HIV testing is an important step in the continuum of HIV care. It provides the opportunity to counsel people who seek testing and links those who test positive to health services. To determine the number of adults who had ever been tested for HIV, compare the reasons they sought testing, and evaluate the policy implications of their decision, data from the 1998 and 2002 National Health Interview Surveys were analyzed. Of 31,138 adults interviewed in 1998, 9728 (31.2%) reported they had been tested for HIV, whereas 10,760 (34.7%) of the 31,044 adults interviewed in 2002 had been tested for HIV. Persons who were interviewed in 1998 and 2002 were similar with regard to sociodemographic characteristics (age, gender, ethnicity, education, and region of origin). The reasons for seeking HIV testing changed between 1998 and 2002. The proportion of adults who were tested for HIV "to find out if infected or not" declined significantly, from 33.9% in 1998 to 11.8% in 2002 (P < .05); the proportion of those who were tested because the HIV test was "part of a routine medical checkup or surgical procedure" increased from 11.4% to 24.6% (P < .05). During the same period, the proportion of adults who ever were tested for HIV because the test was required for health/life insurance, immigration, or military induction decreased slightly, from 14.9% to 14.4%. The increase in testing overall may be explained, in part, by the growing acceptance of routine HIV testing among adults in the United States. While mandatory HIV testing remains controversial, it accounted for 13% to 15% of adults who became aware of their HIV serostatus in 1998 and 2002. This contribution raises questions about its merit in the fight against HIV infection.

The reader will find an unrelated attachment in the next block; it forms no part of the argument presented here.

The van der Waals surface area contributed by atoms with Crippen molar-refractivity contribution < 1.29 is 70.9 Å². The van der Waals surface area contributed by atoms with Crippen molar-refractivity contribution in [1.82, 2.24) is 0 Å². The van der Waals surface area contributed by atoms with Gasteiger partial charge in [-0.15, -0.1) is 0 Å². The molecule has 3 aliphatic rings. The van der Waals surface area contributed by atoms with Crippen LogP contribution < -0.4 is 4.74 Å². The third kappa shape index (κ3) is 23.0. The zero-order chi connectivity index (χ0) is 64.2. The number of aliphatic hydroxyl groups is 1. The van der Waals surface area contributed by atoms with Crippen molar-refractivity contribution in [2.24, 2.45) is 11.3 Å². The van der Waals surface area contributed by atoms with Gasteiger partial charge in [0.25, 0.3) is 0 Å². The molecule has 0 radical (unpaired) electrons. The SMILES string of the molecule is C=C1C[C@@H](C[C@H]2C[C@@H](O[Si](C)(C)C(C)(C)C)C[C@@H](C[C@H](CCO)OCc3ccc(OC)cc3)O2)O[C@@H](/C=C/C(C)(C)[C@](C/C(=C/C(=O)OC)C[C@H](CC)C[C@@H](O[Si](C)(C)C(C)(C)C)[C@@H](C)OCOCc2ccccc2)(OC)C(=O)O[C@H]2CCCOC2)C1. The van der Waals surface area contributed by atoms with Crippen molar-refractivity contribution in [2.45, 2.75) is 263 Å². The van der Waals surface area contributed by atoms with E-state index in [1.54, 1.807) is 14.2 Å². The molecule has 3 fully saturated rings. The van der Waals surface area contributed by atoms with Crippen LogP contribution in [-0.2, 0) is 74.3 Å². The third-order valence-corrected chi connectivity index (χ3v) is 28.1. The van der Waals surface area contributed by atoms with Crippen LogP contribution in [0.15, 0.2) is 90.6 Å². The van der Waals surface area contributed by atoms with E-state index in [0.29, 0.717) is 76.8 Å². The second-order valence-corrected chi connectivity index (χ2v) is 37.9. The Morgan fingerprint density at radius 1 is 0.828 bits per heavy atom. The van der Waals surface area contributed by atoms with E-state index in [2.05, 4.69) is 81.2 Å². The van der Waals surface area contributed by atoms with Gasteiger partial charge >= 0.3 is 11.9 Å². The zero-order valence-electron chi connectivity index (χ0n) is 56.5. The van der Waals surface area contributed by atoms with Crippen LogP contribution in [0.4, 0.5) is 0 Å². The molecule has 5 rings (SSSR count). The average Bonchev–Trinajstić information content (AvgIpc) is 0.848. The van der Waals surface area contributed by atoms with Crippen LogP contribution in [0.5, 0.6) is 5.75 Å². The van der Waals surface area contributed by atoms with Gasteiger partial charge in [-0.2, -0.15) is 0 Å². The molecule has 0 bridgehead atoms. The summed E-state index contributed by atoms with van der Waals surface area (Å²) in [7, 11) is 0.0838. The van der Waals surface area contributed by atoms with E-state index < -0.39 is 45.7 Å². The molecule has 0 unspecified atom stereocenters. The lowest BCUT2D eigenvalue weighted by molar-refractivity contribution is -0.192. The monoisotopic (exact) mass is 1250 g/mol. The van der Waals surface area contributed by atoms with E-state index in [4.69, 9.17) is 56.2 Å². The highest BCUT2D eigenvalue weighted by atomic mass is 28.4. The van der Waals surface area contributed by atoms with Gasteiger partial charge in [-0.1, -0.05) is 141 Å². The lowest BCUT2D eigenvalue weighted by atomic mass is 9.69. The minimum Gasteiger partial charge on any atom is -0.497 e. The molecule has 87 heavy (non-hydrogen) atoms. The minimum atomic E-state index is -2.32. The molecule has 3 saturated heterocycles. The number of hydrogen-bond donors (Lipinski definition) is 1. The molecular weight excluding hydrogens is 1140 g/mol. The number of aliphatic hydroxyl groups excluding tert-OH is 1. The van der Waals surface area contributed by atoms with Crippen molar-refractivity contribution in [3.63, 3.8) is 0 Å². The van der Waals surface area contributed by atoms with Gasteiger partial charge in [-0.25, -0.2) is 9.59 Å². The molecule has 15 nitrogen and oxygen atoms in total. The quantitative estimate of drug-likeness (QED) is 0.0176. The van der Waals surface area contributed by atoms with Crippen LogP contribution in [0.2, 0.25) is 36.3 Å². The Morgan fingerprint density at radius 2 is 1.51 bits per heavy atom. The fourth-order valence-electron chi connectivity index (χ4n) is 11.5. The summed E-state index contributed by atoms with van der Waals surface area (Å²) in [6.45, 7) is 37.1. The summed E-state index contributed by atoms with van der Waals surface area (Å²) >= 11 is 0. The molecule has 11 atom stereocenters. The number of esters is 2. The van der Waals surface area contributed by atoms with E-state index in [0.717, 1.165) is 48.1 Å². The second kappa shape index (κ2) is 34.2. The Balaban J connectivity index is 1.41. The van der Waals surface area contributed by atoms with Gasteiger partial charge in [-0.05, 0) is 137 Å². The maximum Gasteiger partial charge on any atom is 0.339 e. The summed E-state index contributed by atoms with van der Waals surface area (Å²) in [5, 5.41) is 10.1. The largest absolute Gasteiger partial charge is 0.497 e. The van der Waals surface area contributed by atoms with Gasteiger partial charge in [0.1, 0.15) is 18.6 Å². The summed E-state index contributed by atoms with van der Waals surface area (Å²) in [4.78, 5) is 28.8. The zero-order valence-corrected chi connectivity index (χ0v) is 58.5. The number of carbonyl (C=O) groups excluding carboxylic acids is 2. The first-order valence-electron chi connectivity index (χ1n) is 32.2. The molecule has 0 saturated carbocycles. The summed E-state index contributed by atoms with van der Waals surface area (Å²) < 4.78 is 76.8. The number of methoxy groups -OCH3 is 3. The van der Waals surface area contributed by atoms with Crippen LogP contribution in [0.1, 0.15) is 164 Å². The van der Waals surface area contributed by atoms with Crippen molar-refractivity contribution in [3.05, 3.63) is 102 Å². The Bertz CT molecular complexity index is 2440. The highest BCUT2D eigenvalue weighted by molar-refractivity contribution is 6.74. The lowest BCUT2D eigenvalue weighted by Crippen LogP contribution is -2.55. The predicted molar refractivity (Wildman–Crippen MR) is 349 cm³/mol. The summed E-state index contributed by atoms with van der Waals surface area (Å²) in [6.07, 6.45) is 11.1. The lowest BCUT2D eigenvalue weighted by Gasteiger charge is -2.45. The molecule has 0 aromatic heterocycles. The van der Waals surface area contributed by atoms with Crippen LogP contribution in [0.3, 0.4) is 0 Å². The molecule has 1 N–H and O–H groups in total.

|State||Published - Jan 2005|
- HIV testing
- Health policy
- National Health Interview Survey